After testing them in the beta update, Rapid Security Response updates are slowly rolling out to devices running iOS 16.4.1, iPadOS 16.4.1, and macOS 13.3.1.
For those unaware, these are much smaller updates that revolve around quashing exploits and vulnerabilities that hackers can try to use to steal your data from your iPhone, iPad, or Mac.
Previously, these would have been part of bigger or minor software updates, but due to the necessity of these exploits needing to be fixed, this method is a much faster way of protecting your device.
If it hasn’t appeared as a pop-up, go to Settings > General > Software Update > Automatic Updates on your iPhone or iPad, and make sure it’s switched on. The update should then start to download and install.
If you’re on a Mac, go to the Apple menu () > System Settings > Click General in the sidebarthen click Software Update to the right.
You should see the same Rapid Response Update as iPhone and iPad, ready to download and install as well.
Faster is always better
First announced last year, Rapid Response updates have been in testing ever since iOS 16, iPadOS 16, and macOS 13 Ventura were all released in beta for developers back in June 2022, and work has carried on ever since.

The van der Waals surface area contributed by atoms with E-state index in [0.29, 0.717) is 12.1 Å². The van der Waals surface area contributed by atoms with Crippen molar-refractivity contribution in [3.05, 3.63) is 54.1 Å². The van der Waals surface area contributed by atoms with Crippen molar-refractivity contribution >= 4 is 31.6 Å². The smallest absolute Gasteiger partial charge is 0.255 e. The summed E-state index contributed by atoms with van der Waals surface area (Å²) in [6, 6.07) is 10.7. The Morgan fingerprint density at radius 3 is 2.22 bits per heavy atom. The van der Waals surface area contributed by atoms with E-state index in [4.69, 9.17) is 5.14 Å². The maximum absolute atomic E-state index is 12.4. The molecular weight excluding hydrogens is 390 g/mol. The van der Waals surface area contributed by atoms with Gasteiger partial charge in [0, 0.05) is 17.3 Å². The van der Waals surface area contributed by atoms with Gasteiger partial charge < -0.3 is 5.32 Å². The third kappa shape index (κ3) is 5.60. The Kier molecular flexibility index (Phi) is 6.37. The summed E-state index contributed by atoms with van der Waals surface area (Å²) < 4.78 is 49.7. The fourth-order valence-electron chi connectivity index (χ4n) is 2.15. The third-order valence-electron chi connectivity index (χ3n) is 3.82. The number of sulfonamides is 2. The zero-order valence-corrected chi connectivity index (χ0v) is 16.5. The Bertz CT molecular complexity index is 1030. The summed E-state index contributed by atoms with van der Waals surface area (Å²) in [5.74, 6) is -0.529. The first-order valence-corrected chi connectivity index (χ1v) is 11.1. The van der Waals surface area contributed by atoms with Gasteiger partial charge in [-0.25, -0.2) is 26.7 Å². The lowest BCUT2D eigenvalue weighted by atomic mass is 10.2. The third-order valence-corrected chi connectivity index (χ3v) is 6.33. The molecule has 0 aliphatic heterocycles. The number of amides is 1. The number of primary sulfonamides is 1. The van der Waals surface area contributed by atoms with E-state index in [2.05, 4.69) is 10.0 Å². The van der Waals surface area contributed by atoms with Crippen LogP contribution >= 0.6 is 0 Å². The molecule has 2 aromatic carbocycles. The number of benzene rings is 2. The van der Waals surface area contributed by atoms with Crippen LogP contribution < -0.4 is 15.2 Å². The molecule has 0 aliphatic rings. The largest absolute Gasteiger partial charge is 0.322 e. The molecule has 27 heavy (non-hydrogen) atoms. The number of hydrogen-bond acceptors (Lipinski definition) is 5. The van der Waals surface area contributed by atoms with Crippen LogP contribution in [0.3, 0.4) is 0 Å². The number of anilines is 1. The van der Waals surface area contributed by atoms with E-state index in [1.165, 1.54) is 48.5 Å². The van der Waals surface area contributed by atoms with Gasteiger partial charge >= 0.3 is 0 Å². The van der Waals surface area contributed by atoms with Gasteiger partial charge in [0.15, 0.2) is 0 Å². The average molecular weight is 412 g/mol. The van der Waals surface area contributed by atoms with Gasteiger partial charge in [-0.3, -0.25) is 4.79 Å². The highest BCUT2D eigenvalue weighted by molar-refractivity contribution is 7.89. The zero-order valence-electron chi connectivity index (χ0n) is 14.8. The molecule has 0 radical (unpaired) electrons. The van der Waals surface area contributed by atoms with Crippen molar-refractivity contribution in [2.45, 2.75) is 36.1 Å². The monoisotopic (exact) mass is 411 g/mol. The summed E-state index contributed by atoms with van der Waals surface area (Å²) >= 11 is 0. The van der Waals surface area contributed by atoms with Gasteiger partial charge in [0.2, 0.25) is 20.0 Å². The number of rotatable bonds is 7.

It seems as though Apple wanted to get this part right for all of its users, as it’s obviously an important feature to download and install correctly every time a new exploit has been discovered.
This makes sense, especially when there are hundreds of millions of Apple devices out there. And with WWDC 2023 not too far away, there’s inevitably going to be new betas for iOS 17, macOS 14 and everything else announced very soon.
But while this arguably could have been rolled out years ago, it’s good that Rapid Response is finally here for your devices. It will save time in downloading a huge update such as iOS 16.2 that brought new features and bug fixes for example, and will also save on your data usage when connected to cellular data or a Wi-Fi service.